Time Out for Dry Mouth

Submandibular gland treatment helps treat xerostomia

(RxWiki News) During the throes of a cancer battle, preserving healthy saliva glands may be on the back burner for most cancer patients, but the long-lasting effects of dry mouth can create problems with sleeping, eating and socializing for patients in remission.

Radiation therapy used in treating mouth and throat cancers can cause salivary glands to stop working. Researchers at the University of Alberta found that submandibular gland transfer is an effective therapy to minimize dry mouth symptoms.

"Head and neck cancer patients should ask their doctor about submandibular gland transfer therapy."

University of Alberta researcher Jana Rieger commented on the need for saliva to keep mouths healthy. Study looked at functional outcomes—speech changes, swallowing habits and the quality of life of patients with mouth and throat cancers .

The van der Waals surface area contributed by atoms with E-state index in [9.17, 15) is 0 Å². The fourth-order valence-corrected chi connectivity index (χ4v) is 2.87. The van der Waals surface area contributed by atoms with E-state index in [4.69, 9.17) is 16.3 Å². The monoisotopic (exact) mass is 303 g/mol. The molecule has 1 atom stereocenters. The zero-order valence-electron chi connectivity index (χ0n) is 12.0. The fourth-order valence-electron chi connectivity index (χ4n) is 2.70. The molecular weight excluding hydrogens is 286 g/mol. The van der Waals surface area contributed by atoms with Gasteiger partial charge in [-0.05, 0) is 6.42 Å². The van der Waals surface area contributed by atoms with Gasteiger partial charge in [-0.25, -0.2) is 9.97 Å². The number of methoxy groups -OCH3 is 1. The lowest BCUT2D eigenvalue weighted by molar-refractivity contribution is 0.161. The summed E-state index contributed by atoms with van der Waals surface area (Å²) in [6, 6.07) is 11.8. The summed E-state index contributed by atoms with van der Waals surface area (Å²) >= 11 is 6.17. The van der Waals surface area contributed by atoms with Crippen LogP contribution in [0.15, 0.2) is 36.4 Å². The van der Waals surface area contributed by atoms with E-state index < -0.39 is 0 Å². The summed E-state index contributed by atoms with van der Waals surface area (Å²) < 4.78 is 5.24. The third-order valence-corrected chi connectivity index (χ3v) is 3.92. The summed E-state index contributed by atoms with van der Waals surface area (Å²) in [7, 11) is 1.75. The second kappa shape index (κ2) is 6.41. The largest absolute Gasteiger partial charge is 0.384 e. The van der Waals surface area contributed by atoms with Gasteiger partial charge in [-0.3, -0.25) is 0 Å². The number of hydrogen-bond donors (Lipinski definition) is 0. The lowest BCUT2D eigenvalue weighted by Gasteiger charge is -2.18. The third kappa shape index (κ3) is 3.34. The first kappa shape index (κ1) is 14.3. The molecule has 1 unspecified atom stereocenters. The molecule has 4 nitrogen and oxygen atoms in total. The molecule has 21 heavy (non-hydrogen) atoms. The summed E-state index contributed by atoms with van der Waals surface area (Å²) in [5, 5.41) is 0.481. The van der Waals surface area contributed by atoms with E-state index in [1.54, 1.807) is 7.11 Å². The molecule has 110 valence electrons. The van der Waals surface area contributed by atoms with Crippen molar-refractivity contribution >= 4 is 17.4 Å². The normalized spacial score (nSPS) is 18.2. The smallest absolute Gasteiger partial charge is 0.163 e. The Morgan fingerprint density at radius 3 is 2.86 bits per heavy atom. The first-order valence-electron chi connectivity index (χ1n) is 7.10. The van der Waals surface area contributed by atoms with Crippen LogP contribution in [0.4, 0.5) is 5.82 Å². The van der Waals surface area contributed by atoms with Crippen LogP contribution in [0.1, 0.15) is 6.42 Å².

People can lose teeth, proper denture fit and ability to swallow. Speaking can also be dramatically altered.

Rieger continued that post-radiation cancer patients need to swallow more. Trouble swallowing leads to trouble eating, which could lead to nutritional compromise.

Rieger found that the quality of life for most patients decreased unacceptably. People suffering from xerostomia aren't comfortable eating out and socializing, and some get depressed.

Procedure co-innovator Hadi Seikaly of the University of Alberta explained that the submandibular gland transfer involves moving the saliva gland from under the angle of the jaw to under to the chin.

Prior to this procedure, the saliva gland was in direct line of the radiation. Dry mouth is the most common complaint post radiation. 

The Study

  • Group one: Patients underwent the submandibular gland transfer
  • Group two: Patients took the oral drug salagen.
  • Both groups had the same speaking results
  • Main difference: Group taking the drug had more difficulty swallowing
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Review Date: 
May 17, 2011